It's quite easy to get AO2 marks on 12 mark essay questions as long as you remember to list:
- Links to topic areas
- Links a debate
- Links to any of the approaches
Topic areas should be easy as you covered them in PSYB3 as well as debates which can be used, for example, in the Biological approach and SLT approach (nurture vs nature) etc.
An example that AQA has provided is an evaluation of the cognitive approach and behaviourist approach:
The behaviourist approach uses scientific methods and primarily focuses on observable behaviour. Theories of learning (classic and operant conditioning) investigate learning by measuring observable responses to stimuli. For example, in classical conditioning reflex responses such as the amount of saliva produced in response to a bell, is measured before and after being associated with food. Behavioural S-R theory therefore involves itself in experimental methods. Similarly the cognitive approach can be considered scientific. This is because it measures overt behaviours such as the number of words remembered in a test of memory but from this inferring the unobservable cognitive processes. Furthermore, cognitive researchers carry out controlled experiments on internal processes such as memory, perception and attention. Moreover, behaviourists focus on observable overt behaviour whilst the cognitive approach has addressed the gap between S-R links created by the behaviourists and has focused on the internal processes that come in between. These internal mediating processes are covert, unlike the overt behaviour studied by the behaviorist approach.
Research into insight learning demonstrates how important internal processes are in learning. For example, a hungry chimp tried to reach a banana outside its cage. After stretching unsuccessfully, it reached for a stick (also outside the cage) and used it to rake in the banana. According to the behaviorists, learning happens through association between stimulus and response, when the animal produces the correct response and is reinforced for doing so. However, in insight learning, a solution appears without prior reinforcement. Cognitive psychologists argue that the activity involves memory and perceptual restructuring whereas the behaviourists claim that learning can be explained without resorting to cognitive activity.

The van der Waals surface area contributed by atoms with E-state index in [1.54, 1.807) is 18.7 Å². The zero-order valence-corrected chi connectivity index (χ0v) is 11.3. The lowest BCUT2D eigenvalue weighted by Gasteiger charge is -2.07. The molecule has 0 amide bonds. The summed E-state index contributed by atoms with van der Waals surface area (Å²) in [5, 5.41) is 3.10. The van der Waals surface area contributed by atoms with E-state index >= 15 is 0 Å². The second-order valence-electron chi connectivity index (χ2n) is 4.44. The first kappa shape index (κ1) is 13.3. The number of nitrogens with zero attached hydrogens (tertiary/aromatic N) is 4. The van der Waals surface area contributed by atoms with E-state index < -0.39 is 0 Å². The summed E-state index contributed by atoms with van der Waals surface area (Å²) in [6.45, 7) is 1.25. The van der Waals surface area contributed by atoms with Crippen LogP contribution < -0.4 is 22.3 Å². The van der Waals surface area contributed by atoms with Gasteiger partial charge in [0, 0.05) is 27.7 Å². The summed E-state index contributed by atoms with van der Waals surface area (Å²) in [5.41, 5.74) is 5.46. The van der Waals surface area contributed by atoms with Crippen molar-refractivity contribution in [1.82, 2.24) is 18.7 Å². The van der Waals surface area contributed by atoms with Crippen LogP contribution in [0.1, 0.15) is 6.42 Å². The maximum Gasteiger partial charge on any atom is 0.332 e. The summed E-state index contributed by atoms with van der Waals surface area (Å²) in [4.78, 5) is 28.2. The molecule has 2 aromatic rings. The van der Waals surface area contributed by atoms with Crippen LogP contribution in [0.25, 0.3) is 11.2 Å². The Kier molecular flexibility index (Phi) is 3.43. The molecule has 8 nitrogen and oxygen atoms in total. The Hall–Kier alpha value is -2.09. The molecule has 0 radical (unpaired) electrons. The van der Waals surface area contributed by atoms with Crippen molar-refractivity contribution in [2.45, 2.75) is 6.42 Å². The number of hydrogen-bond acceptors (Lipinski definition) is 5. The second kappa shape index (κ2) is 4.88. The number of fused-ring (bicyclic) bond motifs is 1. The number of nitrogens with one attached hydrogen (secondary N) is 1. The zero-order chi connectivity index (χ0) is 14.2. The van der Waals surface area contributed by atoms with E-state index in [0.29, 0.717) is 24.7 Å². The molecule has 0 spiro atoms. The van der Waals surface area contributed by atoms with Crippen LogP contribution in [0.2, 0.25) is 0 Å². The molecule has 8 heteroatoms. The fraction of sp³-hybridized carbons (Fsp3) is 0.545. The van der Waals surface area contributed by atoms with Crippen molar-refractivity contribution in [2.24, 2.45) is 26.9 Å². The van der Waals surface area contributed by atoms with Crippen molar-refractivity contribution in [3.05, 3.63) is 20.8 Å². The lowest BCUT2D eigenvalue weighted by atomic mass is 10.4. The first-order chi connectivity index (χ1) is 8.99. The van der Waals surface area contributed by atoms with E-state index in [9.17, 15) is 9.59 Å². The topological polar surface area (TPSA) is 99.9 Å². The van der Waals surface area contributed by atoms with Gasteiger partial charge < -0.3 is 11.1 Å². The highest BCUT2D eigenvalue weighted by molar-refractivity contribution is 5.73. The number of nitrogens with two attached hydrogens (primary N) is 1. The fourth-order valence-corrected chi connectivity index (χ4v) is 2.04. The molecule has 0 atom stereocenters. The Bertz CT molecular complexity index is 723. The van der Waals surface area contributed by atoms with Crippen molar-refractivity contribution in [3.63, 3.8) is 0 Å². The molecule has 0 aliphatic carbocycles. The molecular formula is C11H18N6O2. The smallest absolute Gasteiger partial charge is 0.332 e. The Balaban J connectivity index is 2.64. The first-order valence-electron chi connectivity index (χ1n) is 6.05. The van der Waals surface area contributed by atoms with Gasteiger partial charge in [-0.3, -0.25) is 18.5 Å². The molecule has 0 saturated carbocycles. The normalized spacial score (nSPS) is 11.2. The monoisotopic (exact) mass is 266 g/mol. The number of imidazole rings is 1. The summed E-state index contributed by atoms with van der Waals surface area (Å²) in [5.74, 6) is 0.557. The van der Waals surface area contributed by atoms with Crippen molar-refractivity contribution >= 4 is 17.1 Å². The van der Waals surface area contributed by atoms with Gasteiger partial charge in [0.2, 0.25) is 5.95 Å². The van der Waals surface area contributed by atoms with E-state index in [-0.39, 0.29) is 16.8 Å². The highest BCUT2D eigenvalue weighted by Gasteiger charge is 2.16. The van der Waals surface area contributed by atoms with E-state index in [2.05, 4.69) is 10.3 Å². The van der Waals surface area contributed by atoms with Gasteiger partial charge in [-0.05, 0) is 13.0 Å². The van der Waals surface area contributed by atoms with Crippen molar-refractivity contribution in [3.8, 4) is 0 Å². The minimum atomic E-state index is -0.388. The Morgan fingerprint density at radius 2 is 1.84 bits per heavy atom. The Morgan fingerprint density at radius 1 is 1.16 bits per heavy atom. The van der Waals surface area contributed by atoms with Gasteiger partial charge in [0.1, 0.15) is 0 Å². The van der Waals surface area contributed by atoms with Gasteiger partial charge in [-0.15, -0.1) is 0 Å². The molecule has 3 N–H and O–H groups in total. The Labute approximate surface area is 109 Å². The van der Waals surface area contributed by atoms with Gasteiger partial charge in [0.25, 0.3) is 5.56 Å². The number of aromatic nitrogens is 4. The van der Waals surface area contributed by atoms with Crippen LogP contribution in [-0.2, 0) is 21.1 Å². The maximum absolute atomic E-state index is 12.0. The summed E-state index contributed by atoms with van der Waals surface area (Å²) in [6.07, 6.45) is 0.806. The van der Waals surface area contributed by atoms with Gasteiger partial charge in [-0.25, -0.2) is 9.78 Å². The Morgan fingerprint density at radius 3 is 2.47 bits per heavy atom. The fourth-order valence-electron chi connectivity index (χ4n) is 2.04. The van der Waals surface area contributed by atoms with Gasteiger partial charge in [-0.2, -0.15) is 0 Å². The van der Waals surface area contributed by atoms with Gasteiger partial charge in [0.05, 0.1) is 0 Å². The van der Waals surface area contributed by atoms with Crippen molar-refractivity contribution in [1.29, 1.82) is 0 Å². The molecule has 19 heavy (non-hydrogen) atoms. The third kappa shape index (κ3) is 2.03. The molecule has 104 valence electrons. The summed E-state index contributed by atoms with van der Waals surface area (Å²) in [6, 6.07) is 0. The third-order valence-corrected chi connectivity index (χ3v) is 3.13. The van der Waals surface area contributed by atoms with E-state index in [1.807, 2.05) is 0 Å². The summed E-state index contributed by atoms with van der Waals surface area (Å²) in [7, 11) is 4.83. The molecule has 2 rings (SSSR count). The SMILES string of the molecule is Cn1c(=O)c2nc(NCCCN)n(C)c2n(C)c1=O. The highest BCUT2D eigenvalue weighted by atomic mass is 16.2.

Investigations into insight learning show another difference between the two approaches. Behaviourists are reductionist, believing that all behavior can be explained by S-R links, whereas the cognitive approach is holistic. Insight learning is best explained viewing the situation as a whole than the sum of its part. This means that a solution to a problem comes together when all parts are seen in relation to one another as a meaningful 'whole', which is how cognitive psychologists explain insight learning.
Both approaches have their practical uses, though as their assumptions are so different, the way they apply solutions differs. For example, when looking at the causes of atypical behaviour, cognitive psychologists will base their explanations on unrealistic or irrational thoughts and beliefs, whereas behaviourists would explain atypical behaviour by learning of maladaptive responses. These theoretical assumptions influence treatments. For the behaviourists, preferred treatments are behaviour therapy or behaviour modification to change behaviour, whereas cognitive psychologists aim to restructure the maladaptive thought processes. However, the two approaches, have merged to produce CBT; this combines behaviour therapy methods with techniques designed to change the way a person things about themselves or events